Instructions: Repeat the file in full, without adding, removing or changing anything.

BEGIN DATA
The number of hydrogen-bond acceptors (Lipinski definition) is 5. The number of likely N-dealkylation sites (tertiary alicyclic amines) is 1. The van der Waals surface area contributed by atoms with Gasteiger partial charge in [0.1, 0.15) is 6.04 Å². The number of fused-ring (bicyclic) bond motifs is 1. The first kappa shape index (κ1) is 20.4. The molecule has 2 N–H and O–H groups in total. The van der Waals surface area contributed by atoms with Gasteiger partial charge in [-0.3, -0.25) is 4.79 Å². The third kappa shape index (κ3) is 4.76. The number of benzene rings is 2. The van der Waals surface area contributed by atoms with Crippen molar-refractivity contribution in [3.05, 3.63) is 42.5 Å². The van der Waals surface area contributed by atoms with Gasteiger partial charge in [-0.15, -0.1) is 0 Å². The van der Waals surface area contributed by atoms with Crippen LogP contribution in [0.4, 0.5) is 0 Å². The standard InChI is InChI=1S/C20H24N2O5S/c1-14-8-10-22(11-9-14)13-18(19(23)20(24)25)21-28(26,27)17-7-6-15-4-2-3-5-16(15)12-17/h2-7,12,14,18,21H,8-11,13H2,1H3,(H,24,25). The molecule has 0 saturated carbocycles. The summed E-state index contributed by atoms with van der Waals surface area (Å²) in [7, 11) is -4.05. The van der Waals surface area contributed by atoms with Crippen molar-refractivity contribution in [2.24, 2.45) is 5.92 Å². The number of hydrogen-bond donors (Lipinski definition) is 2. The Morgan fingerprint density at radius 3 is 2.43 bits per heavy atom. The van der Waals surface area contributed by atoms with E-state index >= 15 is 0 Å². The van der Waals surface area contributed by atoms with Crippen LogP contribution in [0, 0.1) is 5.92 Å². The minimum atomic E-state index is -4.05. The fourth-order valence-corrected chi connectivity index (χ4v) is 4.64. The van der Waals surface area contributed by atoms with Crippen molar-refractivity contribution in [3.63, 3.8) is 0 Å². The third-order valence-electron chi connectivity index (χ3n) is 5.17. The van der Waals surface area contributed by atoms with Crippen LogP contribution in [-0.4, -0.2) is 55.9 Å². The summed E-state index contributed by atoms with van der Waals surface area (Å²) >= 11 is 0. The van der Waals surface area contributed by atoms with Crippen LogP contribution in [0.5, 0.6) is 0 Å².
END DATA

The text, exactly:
The number of hydrogen-bond acceptors (Lipinski definition) is 5. The number of likely N-dealkylation sites (tertiary alicyclic amines) is 1. The van der Waals surface area contributed by atoms with Gasteiger partial charge in [0.1, 0.15) is 6.04 Å². The number of fused-ring (bicyclic) bond motifs is 1. The first kappa shape index (κ1) is 20.4. The molecule has 2 N–H and O–H groups in total. The van der Waals surface area contributed by atoms with Gasteiger partial charge in [-0.3, -0.25) is 4.79 Å². The third kappa shape index (κ3) is 4.76. The number of benzene rings is 2. The van der Waals surface area contributed by atoms with Crippen molar-refractivity contribution in [3.05, 3.63) is 42.5 Å². The van der Waals surface area contributed by atoms with Gasteiger partial charge in [-0.15, -0.1) is 0 Å². The van der Waals surface area contributed by atoms with Crippen LogP contribution in [0.4, 0.5) is 0 Å². The standard InChI is InChI=1S/C20H24N2O5S/c1-14-8-10-22(11-9-14)13-18(19(23)20(24)25)21-28(26,27)17-7-6-15-4-2-3-5-16(15)12-17/h2-7,12,14,18,21H,8-11,13H2,1H3,(H,24,25). The molecule has 0 saturated carbocycles. The summed E-state index contributed by atoms with van der Waals surface area (Å²) in [7, 11) is -4.05. The van der Waals surface area contributed by atoms with Crippen molar-refractivity contribution in [2.24, 2.45) is 5.92 Å². The number of hydrogen-bond donors (Lipinski definition) is 2. The Morgan fingerprint density at radius 3 is 2.43 bits per heavy atom. The van der Waals surface area contributed by atoms with E-state index >= 15 is 0 Å². The van der Waals surface area contributed by atoms with Crippen LogP contribution in [0, 0.1) is 5.92 Å². The minimum atomic E-state index is -4.05. The fourth-order valence-corrected chi connectivity index (χ4v) is 4.64. The van der Waals surface area contributed by atoms with Crippen molar-refractivity contribution in [3.63, 3.8) is 0 Å². The third-order valence-electron chi connectivity index (χ3n) is 5.17. The van der Waals surface area contributed by atoms with Crippen LogP contribution in [-0.4, -0.2) is 55.9 Å². The summed E-state index contributed by atoms with van der Waals surface area (Å²) >= 11 is 0. The van der Waals surface area contributed by atoms with Crippen LogP contribution in [0.5, 0.6) is 0 Å².